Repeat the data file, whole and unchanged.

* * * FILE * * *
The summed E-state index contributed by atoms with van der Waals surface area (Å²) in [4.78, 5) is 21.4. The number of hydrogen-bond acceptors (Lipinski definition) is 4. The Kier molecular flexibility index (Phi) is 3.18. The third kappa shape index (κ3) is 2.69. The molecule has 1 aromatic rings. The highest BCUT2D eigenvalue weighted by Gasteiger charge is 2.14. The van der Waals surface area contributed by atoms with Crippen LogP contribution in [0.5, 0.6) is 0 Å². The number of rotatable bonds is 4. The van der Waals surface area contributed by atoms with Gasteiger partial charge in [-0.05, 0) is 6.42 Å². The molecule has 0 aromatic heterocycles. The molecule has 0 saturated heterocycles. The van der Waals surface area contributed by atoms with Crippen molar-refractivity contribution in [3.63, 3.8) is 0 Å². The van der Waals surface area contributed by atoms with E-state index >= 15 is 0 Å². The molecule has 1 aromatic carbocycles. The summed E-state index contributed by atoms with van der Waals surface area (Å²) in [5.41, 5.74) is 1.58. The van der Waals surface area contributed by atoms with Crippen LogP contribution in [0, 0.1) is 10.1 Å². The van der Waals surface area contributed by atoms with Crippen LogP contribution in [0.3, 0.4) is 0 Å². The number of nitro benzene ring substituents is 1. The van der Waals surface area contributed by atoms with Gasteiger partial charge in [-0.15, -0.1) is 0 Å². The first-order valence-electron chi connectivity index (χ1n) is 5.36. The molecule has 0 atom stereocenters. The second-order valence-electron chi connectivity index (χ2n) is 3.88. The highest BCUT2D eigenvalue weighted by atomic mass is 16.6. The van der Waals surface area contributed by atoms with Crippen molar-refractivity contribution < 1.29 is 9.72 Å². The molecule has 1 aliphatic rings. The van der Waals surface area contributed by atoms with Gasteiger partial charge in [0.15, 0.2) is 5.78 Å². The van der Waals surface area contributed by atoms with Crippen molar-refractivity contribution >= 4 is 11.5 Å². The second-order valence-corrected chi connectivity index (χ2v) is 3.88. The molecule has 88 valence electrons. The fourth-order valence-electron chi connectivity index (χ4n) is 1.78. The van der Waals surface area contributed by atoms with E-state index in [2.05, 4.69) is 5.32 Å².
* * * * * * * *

The summed E-state index contributed by atoms with van der Waals surface area (Å²) in [4.78, 5) is 21.4. The number of hydrogen-bond acceptors (Lipinski definition) is 4. The Kier molecular flexibility index (Phi) is 3.18. The third kappa shape index (κ3) is 2.69. The molecule has 1 aromatic rings. The highest BCUT2D eigenvalue weighted by Gasteiger charge is 2.14. The van der Waals surface area contributed by atoms with Crippen LogP contribution in [0.5, 0.6) is 0 Å². The number of rotatable bonds is 4. The van der Waals surface area contributed by atoms with Gasteiger partial charge in [-0.05, 0) is 6.42 Å². The molecule has 0 aromatic heterocycles. The molecule has 0 saturated heterocycles. The van der Waals surface area contributed by atoms with Crippen molar-refractivity contribution in [3.63, 3.8) is 0 Å². The van der Waals surface area contributed by atoms with E-state index >= 15 is 0 Å². The molecule has 1 aromatic carbocycles. The summed E-state index contributed by atoms with van der Waals surface area (Å²) in [5.41, 5.74) is 1.58. The van der Waals surface area contributed by atoms with Crippen LogP contribution in [0, 0.1) is 10.1 Å². The van der Waals surface area contributed by atoms with Crippen LogP contribution in [0.3, 0.4) is 0 Å². The number of nitro benzene ring substituents is 1. The van der Waals surface area contributed by atoms with Gasteiger partial charge in [-0.15, -0.1) is 0 Å². The first-order valence-electron chi connectivity index (χ1n) is 5.36. The molecule has 0 atom stereocenters. The second-order valence-electron chi connectivity index (χ2n) is 3.88. The highest BCUT2D eigenvalue weighted by atomic mass is 16.6. The van der Waals surface area contributed by atoms with Crippen molar-refractivity contribution < 1.29 is 9.72 Å². The molecule has 1 aliphatic rings. The van der Waals surface area contributed by atoms with Gasteiger partial charge in [0.15, 0.2) is 5.78 Å². The van der Waals surface area contributed by atoms with Crippen molar-refractivity contribution >= 4 is 11.5 Å². The second-order valence-corrected chi connectivity index (χ2v) is 3.88. The molecule has 88 valence electrons. The fourth-order valence-electron chi connectivity index (χ4n) is 1.78. The van der Waals surface area contributed by atoms with E-state index in [2.05, 4.69) is 5.32 Å².